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Summary of feedback on the discontinuation of our DGPS service

In November 2019, we advised that we would discontinue the DGPS service on 1 July 2020, and we asked for your feedback.

We cited the increased accuracy of GPS and the introduction of other global positioning constellations including GLONASS, GALILEO and Beidou as being reasons why AMSA’s DGPS service is no longer needed.  

Information about our plans to discontinue DGPS is on our website, and we invited feedback from anyone who believed safety of navigation would be adversely affected. 

The feedback we received 

We received four submissions expressing concern. The feedback is summarised as follows:

  • Parts of Australia’s maritime industry stated there was still a dependence on AMSA’s radiobeacon DGPS for accuracy, and shutting it down could affect their operations. 
  • Some ships still use DGPS capable antennae and receivers, and they would need to replace them when DGPS is turned off.
  • Some asked for more information on alternate systems for high accuracy positioning. 
  • One suggested IMO’s requirement for 10 metre accuracy was not good enough, and AMSA should be aiming for better accuracy. 
  • We were asked why we were not waiting until the Australia and New Zealand Space Based Augmentation System (SBAS) is available before shutting down DGPS.  
  • Advice from our formal stakeholder groups supported the decision and understood why AMSA was discontinuing the service. 

Further information from us 

To address the concerns of our stakeholders, we provide the following information:

  • When DGPS is discontinued any GPS receiver, no matter how old, will still provide a GPS derived position. If you have an old receiver, you may wish to look at upgrading your receiver.  Just like a mobile phone, the technology for GNSS antennae and receivers has modernised significantly over the last 20 years.  If you are still using a pre-2003 GPS receiver it will continue to work, but a more modern receiver will provide a more reliable and accurate position with or without AMSA’s DGPS service. We suggest that for the best results, you should look to use a multi constellation, dual frequency receiver.  
  • Today, most GNSS receivers are capable of receiving an SBAS signal.  The Australia/ New Zealand SBAS will become fully operational for the Australasian region by 2023. The new system will be called the Southern Positioning Augmentation Network, or SPAN, and will be a free service. For more information go to the Geoscience Australia website.
  • AMSA’s DGPS service was introduced in the late 1990s to reduce up to 200 metres of error from Selective Availability, down to approximately 10 metres. The DGPS infrastructure has not been upgraded and should not be relied upon to provide any better accuracy than approximately 10 metres. It is now old technology, is limited by range, and due to its age is becoming more unreliable.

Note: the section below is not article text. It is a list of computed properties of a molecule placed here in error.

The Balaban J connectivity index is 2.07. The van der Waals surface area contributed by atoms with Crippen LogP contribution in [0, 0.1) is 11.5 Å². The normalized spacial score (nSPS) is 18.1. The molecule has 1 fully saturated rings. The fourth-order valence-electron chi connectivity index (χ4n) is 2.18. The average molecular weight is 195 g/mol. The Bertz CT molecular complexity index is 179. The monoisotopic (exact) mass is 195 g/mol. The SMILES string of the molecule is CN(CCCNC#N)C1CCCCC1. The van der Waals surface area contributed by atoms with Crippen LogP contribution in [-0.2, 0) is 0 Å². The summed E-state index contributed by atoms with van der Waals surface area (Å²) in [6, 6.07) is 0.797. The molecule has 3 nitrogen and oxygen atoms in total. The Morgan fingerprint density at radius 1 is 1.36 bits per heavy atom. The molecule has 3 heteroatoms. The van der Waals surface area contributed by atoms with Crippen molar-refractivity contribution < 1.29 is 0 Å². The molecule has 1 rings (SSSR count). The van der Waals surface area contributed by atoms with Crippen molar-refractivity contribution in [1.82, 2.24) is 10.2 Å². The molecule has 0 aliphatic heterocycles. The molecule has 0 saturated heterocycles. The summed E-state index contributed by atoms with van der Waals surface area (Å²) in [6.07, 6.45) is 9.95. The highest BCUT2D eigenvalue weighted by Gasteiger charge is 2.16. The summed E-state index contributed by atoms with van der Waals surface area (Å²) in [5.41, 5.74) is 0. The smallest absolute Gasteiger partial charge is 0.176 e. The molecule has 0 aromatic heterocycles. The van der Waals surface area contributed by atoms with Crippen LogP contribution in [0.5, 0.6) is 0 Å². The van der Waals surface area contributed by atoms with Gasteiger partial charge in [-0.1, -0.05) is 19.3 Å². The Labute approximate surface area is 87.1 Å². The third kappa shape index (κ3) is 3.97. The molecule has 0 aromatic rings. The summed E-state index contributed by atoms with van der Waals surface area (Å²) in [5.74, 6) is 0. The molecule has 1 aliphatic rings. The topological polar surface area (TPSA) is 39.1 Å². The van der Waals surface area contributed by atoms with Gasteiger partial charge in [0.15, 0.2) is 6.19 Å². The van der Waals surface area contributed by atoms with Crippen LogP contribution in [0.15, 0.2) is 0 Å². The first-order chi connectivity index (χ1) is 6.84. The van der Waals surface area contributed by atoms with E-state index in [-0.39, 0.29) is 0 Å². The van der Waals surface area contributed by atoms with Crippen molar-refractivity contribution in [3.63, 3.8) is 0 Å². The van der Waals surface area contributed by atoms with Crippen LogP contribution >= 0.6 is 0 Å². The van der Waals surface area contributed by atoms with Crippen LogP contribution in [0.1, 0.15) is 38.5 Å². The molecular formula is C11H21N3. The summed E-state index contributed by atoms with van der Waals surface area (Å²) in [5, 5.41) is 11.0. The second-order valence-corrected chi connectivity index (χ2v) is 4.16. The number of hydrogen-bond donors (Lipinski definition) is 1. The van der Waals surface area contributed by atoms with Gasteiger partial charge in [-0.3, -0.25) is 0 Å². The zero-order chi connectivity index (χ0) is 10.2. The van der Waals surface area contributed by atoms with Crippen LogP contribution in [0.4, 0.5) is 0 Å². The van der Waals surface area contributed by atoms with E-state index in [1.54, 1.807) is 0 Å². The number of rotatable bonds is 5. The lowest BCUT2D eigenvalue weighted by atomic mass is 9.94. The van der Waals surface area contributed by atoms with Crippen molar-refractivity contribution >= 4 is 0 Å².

• Not all ships are fitted with DGPS capable receivers.  DGPS requires an additional 300kHz receiver be fitted to make use of the DGPS radiobeacon signal.  While some marine electronics manufacturers continue to make radiobeacon DGPS receivers, many are discontinuing their production.  
  • There are other options available in Australia for gaining higher accuracy positioning information.  These include: 
    • AUSPOS Online GPS Processing Service. AUSPOS is a free online GPS data processing facility provided by Geoscience Australia. AUSPOS works with data collected anywhere on Earth. For more information go to AUSPOS - Online GPS Processing Service.
    • AUSCORS NTRIP (Network Transport of RTCM via Internet Protocol) Broadcaster. Geoscience Australia (GA) provides 1 Hz data streaming from our Global Navigation Satellite System (GNSS) stations throughout Australia, Antarctica and the Pacific. The data is distributed via the AUSCORS NTRIP Broadcaster. Access to the data is free, however a username and password is required. The real-time data is made available through an RTCM standard transmitted over the Internet using the NTRIP (Network Transport of RTCM via Internet Protocol). For more information on this service go to AUSCORS NTRIP Broadcaster
    • A number of commercial companies also provide pay-for-use augmentation services.  Many of these services provide decimetre accuracy or better. The cost for a satellite based augmentation service varies depending on the level of accuracy required. 
    • With the Australia/ New Zealand SBAS project underway, the test signal has been available for anyone to use. Geoscience Australia has indicated that the test signal will cease as of the 31 July 2020, but it is anticipated that a similar SBAS test signal will be available for use from 2021. To use this signal, you may need to do a firmware update to your SBAS capable receiver. 

Last updated: 

Friday 3 April 2020